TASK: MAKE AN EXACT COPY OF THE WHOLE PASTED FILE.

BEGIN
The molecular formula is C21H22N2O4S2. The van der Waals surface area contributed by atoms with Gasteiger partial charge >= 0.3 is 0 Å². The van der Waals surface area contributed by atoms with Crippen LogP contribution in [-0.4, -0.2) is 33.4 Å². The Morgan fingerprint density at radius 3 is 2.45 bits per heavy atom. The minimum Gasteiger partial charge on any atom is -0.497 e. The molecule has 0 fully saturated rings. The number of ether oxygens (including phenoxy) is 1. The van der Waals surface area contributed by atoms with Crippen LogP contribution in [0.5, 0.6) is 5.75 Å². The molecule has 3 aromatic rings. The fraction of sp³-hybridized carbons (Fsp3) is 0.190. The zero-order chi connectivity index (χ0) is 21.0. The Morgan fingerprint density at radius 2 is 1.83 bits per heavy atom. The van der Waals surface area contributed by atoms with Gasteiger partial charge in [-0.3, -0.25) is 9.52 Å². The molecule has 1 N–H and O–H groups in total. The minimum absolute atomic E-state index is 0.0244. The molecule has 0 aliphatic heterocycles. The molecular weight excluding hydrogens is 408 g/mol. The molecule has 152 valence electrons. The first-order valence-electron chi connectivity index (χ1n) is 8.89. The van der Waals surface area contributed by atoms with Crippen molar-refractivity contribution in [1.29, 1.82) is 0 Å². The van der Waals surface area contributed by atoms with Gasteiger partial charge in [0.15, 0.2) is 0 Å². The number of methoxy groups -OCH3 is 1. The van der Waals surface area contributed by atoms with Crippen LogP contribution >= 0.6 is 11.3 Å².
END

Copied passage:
The molecular formula is C21H22N2O4S2. The van der Waals surface area contributed by atoms with Gasteiger partial charge >= 0.3 is 0 Å². The van der Waals surface area contributed by atoms with Crippen LogP contribution in [-0.4, -0.2) is 33.4 Å². The Morgan fingerprint density at radius 3 is 2.45 bits per heavy atom. The minimum Gasteiger partial charge on any atom is -0.497 e. The molecule has 0 fully saturated rings. The number of ether oxygens (including phenoxy) is 1. The van der Waals surface area contributed by atoms with Crippen LogP contribution in [0.5, 0.6) is 5.75 Å². The molecule has 3 aromatic rings. The fraction of sp³-hybridized carbons (Fsp3) is 0.190. The zero-order chi connectivity index (χ0) is 21.0. The Morgan fingerprint density at radius 2 is 1.83 bits per heavy atom. The van der Waals surface area contributed by atoms with Gasteiger partial charge in [-0.3, -0.25) is 9.52 Å². The molecule has 1 N–H and O–H groups in total. The minimum absolute atomic E-state index is 0.0244. The molecule has 0 aliphatic heterocycles. The molecular weight excluding hydrogens is 408 g/mol. The molecule has 152 valence electrons. The first-order valence-electron chi connectivity index (χ1n) is 8.89. The van der Waals surface area contributed by atoms with Crippen molar-refractivity contribution in [1.29, 1.82) is 0 Å². The van der Waals surface area contributed by atoms with Gasteiger partial charge in [0.15, 0.2) is 0 Å². The number of methoxy groups -OCH3 is 1. The van der Waals surface area contributed by atoms with Crippen LogP contribution >= 0.6 is 11.3 Å².